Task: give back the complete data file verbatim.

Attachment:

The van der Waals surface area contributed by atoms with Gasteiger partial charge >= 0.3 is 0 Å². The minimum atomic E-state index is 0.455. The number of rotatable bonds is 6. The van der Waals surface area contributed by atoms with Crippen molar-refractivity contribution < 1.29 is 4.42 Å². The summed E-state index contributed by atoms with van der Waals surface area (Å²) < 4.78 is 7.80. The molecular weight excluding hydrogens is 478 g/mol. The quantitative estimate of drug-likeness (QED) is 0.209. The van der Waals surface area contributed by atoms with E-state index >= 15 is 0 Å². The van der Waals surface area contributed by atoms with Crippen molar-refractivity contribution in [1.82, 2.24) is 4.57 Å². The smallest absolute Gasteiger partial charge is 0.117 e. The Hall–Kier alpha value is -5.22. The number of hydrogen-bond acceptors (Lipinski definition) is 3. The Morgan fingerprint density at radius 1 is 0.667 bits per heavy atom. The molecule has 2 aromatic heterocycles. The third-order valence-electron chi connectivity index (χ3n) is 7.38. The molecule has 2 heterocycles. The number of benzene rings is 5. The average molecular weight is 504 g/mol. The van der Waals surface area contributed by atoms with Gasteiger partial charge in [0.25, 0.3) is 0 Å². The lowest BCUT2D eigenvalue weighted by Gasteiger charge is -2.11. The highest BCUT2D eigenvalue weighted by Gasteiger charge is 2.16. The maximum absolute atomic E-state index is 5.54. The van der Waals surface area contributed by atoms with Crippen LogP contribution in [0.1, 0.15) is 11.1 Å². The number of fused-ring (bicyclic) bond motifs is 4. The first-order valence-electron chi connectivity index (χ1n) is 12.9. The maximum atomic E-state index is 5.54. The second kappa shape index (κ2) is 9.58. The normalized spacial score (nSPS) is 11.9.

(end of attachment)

The van der Waals surface area contributed by atoms with Gasteiger partial charge >= 0.3 is 0 Å². The minimum atomic E-state index is 0.455. The number of rotatable bonds is 6. The van der Waals surface area contributed by atoms with Crippen molar-refractivity contribution < 1.29 is 4.42 Å². The summed E-state index contributed by atoms with van der Waals surface area (Å²) < 4.78 is 7.80. The molecular weight excluding hydrogens is 478 g/mol. The quantitative estimate of drug-likeness (QED) is 0.209. The van der Waals surface area contributed by atoms with E-state index >= 15 is 0 Å². The van der Waals surface area contributed by atoms with Crippen molar-refractivity contribution in [1.82, 2.24) is 4.57 Å². The smallest absolute Gasteiger partial charge is 0.117 e. The Hall–Kier alpha value is -5.22. The number of hydrogen-bond acceptors (Lipinski definition) is 3. The Morgan fingerprint density at radius 1 is 0.667 bits per heavy atom. The molecule has 2 aromatic heterocycles. The third-order valence-electron chi connectivity index (χ3n) is 7.38. The molecule has 2 heterocycles. The number of benzene rings is 5. The average molecular weight is 504 g/mol. The van der Waals surface area contributed by atoms with Gasteiger partial charge in [0.25, 0.3) is 0 Å². The lowest BCUT2D eigenvalue weighted by Gasteiger charge is -2.11. The highest BCUT2D eigenvalue weighted by Gasteiger charge is 2.16. The maximum absolute atomic E-state index is 5.54. The van der Waals surface area contributed by atoms with Crippen LogP contribution in [0.1, 0.15) is 11.1 Å². The number of fused-ring (bicyclic) bond motifs is 4. The first-order valence-electron chi connectivity index (χ1n) is 12.9. The maximum atomic E-state index is 5.54. The second kappa shape index (κ2) is 9.58. The normalized spacial score (nSPS) is 11.9.